This book is a sequel to another which I wrote earlier in the 1970's and which was published in 1976 under the title Painful Experiments on Animals. (Pratt, D.,1976). That volume described numerous biomedical experiments in American laboratories, mostly in New York State. It covered the subject of legal protection of animals (or lack of it), laboratory care, and briefly touched on some of the methods currently available as alternatives to the use of animals.

That publication is out-of-print. Since some of the research it documented is still current, this makes a second appearance in what has now become a selective survey of painful experiments throughout the past decade. But the present volume, unlike its predecessor, describes many experiments from other parts of the United States (not just from New York), and has much more to say about alternatives.

Others have written about alternatives to the use of animals but I think not as they are presented here. The late D.H. Smyth at the suggestion of the Research Defence Society of Great Britain produced in 1978 a book entitled Alternatives to Animal Experiments. (Smyth, D.,1978). This is a scholarly but very clearly written summary of many types of experiments (although no actual cases are detailed), with an equally lucid description of numerous non-animal alternatives. Anyone who wants a thumbnail sketch of procedures such as chromatography, mass spectrometry, radioimmunoassay, and the use of isotopes will find them simply outlined in Professor Smyth's book. Unfortunately, his advocacy of alternatives, if it can be called that, is so conservative that the book offers little hope or stimulation for the replacement of animals by technology.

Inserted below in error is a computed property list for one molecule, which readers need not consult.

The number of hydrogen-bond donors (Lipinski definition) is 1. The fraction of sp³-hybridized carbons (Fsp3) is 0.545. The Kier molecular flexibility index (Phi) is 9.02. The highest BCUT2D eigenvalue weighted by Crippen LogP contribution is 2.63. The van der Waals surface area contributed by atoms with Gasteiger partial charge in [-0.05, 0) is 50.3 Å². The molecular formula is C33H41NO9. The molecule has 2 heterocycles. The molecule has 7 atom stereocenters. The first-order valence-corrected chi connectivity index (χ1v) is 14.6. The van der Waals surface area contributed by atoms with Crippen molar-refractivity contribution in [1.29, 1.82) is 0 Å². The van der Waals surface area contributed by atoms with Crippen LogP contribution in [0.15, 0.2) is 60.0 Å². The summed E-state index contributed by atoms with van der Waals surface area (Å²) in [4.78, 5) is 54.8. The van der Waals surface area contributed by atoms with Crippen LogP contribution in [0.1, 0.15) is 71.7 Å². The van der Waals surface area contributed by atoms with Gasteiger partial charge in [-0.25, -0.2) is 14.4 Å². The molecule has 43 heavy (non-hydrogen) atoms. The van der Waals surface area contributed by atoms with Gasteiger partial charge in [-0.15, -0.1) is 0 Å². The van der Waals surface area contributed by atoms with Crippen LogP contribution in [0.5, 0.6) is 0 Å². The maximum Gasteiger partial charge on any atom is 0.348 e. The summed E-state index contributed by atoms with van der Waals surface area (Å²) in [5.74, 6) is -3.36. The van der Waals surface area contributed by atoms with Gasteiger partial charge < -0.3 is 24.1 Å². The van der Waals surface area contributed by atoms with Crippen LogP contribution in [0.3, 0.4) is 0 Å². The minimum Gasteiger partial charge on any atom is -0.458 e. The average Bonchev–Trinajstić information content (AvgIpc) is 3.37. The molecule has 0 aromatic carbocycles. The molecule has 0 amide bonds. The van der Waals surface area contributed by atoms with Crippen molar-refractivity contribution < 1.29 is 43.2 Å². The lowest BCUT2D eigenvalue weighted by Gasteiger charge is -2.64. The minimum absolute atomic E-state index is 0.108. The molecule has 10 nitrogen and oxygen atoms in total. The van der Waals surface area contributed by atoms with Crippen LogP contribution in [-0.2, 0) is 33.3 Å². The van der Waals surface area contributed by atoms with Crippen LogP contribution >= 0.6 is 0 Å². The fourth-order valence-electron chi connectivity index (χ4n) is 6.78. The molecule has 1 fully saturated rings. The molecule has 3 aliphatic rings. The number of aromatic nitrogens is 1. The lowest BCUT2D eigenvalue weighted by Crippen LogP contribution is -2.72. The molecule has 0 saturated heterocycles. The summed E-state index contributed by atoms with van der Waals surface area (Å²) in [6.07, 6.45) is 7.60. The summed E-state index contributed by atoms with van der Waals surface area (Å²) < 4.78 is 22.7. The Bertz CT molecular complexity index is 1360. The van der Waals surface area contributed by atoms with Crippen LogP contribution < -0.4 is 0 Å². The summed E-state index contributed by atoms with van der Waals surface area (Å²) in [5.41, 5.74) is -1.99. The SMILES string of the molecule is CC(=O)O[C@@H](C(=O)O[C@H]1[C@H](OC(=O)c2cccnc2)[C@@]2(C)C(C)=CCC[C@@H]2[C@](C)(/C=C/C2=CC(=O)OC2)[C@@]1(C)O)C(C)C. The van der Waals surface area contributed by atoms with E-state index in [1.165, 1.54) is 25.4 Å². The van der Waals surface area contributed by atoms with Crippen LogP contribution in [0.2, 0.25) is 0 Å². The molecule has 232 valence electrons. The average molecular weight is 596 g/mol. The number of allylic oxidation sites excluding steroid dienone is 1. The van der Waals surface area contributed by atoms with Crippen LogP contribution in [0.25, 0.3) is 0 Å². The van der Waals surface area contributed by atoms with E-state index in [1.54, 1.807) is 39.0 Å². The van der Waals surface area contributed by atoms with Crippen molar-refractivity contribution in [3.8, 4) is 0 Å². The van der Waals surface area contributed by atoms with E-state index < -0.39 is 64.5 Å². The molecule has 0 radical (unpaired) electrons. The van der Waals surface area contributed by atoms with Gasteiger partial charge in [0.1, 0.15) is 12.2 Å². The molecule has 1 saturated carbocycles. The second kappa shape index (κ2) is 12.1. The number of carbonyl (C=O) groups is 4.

A New Approach: Alternatives Matched to Specific Experiments

This writer, on the other hand, is convinced that there are many alternative methods which can be used to reduce the suffering of animals, or to eliminate them entirely from certain experiments. But instead of describing experiments and alternatives in general I have tried a new approach: namely, to describe specific experiments, with excerpts often in the experimenters' own words, and then to match these with specific alternatives whenever I have been able to find them. I hope this will give the reader something more concrete than a vague idea that somewhere the experimenter can find an alternative if he would only look for it. I also hope that it will challenge the scientist to think about what he is doing in causing pain, perhaps unnecessarily, to animals, and to investigate the alternatives suggested. If the suggestions are impracticable, or already out-of-date, I should very much like to hear about it, so that others can be explored. The important thing is to open up a debate, hopefully friendly, between the research community and its informed critics.

To Reduce Animal Suffering